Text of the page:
Saturday, April 12, 2014

Heartbleed - Internet Wide Risk

You may already have heard about the Heartbleed bug. This article is meant to be a simple rundown:

Web sites encrypt (or should encrypt) important traffic over the Internet such as usernames and passwords for example.

All web sites use some sort of special encryption software for this. Many web sites use a freely available (free as in no money) encryption software named OpenSSL.

Many OpenSSL versions are perfectly safe, only a few versions are affected, that is they contain a bug that allows encrypted information to be decrypted, that is finally to be read in clear text.

There is little we can do on our computers to avoid Heartbleed except avoiding affected web sites. Here are two places where you can check web site addresses for this bug. A web site address is the URL, what you type in the address bar of your web browser.
  1. Heartbleed Test by seems to be privately run; just type over the example "Facebook" entry in the form. This site has lots and lots of detailed information about Heartbleed  and a lengthy Q&A page.
  2. Heartbleed Test by is professionally run by, a password management service.
    For full disclosure: I use Lastpass, I am one of their customers.
And last but not least here is a list of affected web sites. A warning: This link leads to a forum entry with lots of subsequent discussions that you can safely ignore.

What to do if you use an affected web site?

Assuming that you have done above checking and you have in the past used an affected web site there is only one thing we can do:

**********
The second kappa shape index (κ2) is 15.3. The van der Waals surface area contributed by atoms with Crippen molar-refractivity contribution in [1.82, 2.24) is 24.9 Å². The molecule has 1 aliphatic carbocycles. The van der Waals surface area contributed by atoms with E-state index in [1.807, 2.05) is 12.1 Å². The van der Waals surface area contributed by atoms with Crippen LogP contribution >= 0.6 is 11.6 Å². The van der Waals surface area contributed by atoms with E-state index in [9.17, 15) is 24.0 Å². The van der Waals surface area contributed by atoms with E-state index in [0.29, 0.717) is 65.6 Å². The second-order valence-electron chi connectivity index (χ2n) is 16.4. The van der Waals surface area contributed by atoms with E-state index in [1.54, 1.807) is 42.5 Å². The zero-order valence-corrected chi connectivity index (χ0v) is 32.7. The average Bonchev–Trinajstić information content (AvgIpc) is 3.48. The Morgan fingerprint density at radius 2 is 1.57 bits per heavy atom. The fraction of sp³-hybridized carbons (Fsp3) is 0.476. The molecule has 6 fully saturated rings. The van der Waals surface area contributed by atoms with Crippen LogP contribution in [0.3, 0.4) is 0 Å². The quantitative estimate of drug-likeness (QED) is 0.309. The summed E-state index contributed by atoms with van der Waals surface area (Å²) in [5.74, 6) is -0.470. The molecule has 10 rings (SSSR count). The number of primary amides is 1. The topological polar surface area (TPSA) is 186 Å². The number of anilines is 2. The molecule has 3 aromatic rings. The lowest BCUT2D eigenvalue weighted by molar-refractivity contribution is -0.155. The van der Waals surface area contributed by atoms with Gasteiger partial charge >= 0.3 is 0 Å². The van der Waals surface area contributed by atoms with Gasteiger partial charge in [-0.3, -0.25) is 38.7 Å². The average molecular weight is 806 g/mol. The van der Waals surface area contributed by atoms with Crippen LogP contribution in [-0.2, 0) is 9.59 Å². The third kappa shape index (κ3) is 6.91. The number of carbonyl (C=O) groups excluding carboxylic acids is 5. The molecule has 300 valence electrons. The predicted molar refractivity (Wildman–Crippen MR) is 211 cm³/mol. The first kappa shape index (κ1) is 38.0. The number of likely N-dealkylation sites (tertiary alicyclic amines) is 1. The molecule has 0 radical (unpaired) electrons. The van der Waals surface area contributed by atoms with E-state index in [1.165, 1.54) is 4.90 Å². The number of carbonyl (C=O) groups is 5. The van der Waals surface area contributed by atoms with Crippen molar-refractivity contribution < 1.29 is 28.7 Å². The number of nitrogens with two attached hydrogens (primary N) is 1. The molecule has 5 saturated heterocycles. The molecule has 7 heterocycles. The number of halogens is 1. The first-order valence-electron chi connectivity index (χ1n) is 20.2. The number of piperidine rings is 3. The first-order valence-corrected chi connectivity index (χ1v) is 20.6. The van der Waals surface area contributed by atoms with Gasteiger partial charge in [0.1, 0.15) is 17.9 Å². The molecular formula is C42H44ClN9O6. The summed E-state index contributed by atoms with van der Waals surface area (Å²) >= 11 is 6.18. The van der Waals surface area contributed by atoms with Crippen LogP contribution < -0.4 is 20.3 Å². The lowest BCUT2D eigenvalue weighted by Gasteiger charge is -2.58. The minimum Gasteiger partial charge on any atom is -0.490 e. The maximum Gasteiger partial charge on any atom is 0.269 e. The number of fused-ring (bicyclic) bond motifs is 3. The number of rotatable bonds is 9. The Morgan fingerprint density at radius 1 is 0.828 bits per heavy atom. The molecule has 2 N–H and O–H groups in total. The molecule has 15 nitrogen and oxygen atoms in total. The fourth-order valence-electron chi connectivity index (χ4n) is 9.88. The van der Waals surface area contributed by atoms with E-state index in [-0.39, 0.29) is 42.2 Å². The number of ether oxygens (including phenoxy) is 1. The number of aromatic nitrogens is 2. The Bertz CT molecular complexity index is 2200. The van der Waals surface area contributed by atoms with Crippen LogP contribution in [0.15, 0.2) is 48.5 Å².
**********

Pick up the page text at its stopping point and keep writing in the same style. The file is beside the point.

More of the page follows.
Do not log into accounts from afflicted sites until you're sure the company has patched the problem. If the company hasn't been forthcoming -- confirming a fix or keeping you up to date with progress -- reach out to its customer service teams for information, said John Miller, security research manager for TrustWave, a security and compliance firm.
PLEASE give that website or company feedback; tell them that you will shun them if they don't fix their servers soon. If we don't speak up we give them the liberty to stay lazy and to ignore our concerns about this.

Don't be shy about reaching out to small businesses that have your data. Make sure their web site is secure. While high-profile companies like Yahoo and Google certainly know about the problem, a small businesses might not be aware of it, said TrustWave's Miller. Be proactive about the safety of your information.

Keep a close eye on financial statements for the next few days. If attackers can access stored credit card information it can't hurt to be on the lookout for unfamiliar charges on your bank statements.

Once you have gotten confirmation that the web site is fixed change passwords of sensitive accounts like banks and email immediately.

What to do if you have used the same password on more than one web site? Immediately stop this dangerous practice.

On important web sites, where money is involved for example, establish unique passwords for every such web site. And as usual, write the passwords down where you can find the note when you need it - you will need the note, believe me.

And last but not least at all: Your sleek Android smartphone could be affected as well! You find more about that here.

As usual I welcome suggestions and comments right here in the blog.

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